In principle, we either look for a direct hit on the DNA, in which the coordinates, size of the energy deposition and type of interaction are recorded, or the reaction of radical species, diffusing in the environment around the DNA.The mean diffusion distance of radicals in the environment of the DNA is primarily governed by the scavenging capacity of the medium based on the rate constants for the reactions with DNA and with many other reactive molecular species.If there is a reaction between the target DNA and the radicals generated, the position, time and type of reaction are recorded.After scoring the energy deposition events and reactions of radicals, one then searches for possible damage in each DNA segment according to a set of assumptions based on experimental and theoretical information on the <a href="https://inhibitormol.com/archives/395">reasch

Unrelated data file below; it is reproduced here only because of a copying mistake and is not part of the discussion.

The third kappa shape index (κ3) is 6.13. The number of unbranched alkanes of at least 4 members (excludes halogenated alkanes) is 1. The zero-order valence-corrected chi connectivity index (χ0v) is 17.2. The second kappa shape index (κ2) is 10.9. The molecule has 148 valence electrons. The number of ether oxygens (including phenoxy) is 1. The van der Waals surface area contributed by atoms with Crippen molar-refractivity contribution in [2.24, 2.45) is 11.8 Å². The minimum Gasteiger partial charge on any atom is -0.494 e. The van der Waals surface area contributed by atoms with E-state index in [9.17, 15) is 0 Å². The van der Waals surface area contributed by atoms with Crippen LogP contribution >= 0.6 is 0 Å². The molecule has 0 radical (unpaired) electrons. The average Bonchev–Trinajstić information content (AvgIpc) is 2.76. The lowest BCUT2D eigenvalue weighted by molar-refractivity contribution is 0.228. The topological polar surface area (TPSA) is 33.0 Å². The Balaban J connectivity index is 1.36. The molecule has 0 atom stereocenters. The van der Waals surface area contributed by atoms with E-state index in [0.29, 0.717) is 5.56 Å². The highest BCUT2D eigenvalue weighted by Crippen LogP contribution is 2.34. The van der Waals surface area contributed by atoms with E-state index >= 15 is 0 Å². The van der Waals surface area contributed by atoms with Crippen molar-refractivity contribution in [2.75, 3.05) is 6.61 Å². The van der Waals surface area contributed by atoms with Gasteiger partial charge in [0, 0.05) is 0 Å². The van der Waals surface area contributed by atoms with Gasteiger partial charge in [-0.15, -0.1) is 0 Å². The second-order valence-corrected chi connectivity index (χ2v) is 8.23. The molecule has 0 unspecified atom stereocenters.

Dypyridamole</a> mechanisms and pathways to DNA damage.For scoring the long tracks of high energy electrons, alternative methods need to be employed for sam pling of the tracks. However, the resolution of the experimental techniques is still insufficient for detailed analysis of the hit region of DNA.In calculations of the yields of strand breaks, difficulties with the computational methods remain with the modelling of large macromolecules, tracing the target to find sites of interactions and the primary data on the pathways to strand breakage.Using the assumptions for the simulations discussed below, a main feature of existing models is that the calculated yields of strand breaks are in reasonable agreement with experimental data.The classification of damage according to complexity, two ssb or more on the same strand. Similarly, dsb can also be considered as simple, complex with one double strand and one or more additional strand breaks on one strand only, and the most complex class involving at least two dsb in the region of the hit of the DNA. Model provides classification of additional damage according to the number of base damages in each of the classifications of strand breakage by complexity.Base damages were divided into groups of, and damaged bases in the DNA segment.The overall estimation of base damage has been presented as the ratio of the number of base damages to strand breaks assigned as SPD.Contributions of hydrogen atoms and hydrated electrons to DNA strand breakage were ignored as these were considered not to cause appreciable strand breaks.The first of the required parameters listed above is the absolute frequency distribution of energy depositions per unit dose in the volume of the target such as DNA.The database for the frequencies of energy deposition in a small volume corresponding to the biological targets for electrons, xphotons and ions, and the methods of the calcula tion can be found in various publications. The frequencies of energy deposition can also be generated using an algorithmic method. The second of the parameters in elucidation of DNA damage is the size of energy deposition in DNA to cause a strand break.Analysis of experimental data shows a lin ear dose relationship for the dsb yield.This also implies that dsb are produced predominantly by single track events.